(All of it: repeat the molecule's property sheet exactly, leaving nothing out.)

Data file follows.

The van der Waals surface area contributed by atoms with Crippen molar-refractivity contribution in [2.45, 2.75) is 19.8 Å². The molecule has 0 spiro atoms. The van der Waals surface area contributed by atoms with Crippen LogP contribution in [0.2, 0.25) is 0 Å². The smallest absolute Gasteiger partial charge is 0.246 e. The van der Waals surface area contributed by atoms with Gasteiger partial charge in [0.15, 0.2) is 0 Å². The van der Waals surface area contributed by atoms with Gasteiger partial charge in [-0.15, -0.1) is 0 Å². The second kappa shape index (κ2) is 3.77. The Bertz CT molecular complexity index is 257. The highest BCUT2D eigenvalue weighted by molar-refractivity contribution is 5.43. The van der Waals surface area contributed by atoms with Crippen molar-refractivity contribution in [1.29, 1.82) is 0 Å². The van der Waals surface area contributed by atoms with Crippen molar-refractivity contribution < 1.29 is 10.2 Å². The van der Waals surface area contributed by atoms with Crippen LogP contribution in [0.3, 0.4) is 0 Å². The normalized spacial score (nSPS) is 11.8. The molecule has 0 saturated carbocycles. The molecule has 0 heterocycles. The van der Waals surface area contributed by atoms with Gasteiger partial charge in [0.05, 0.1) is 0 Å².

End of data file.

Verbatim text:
The van der Waals surface area contributed by atoms with Crippen molar-refractivity contribution in [2.45, 2.75) is 19.8 Å². The molecule has 0 spiro atoms. The van der Waals surface area contributed by atoms with Crippen LogP contribution in [0.2, 0.25) is 0 Å². The smallest absolute Gasteiger partial charge is 0.246 e. The van der Waals surface area contributed by atoms with Gasteiger partial charge in [0.15, 0.2) is 0 Å². The van der Waals surface area contributed by atoms with Gasteiger partial charge in [-0.15, -0.1) is 0 Å². The second kappa shape index (κ2) is 3.77. The Bertz CT molecular complexity index is 257. The highest BCUT2D eigenvalue weighted by molar-refractivity contribution is 5.43. The van der Waals surface area contributed by atoms with Crippen molar-refractivity contribution in [1.29, 1.82) is 0 Å². The van der Waals surface area contributed by atoms with Crippen molar-refractivity contribution < 1.29 is 10.2 Å². The van der Waals surface area contributed by atoms with Crippen LogP contribution in [0.3, 0.4) is 0 Å². The normalized spacial score (nSPS) is 11.8. The molecule has 0 saturated carbocycles. The molecule has 0 heterocycles. The van der Waals surface area contributed by atoms with Gasteiger partial charge in [0.05, 0.1) is 0 Å².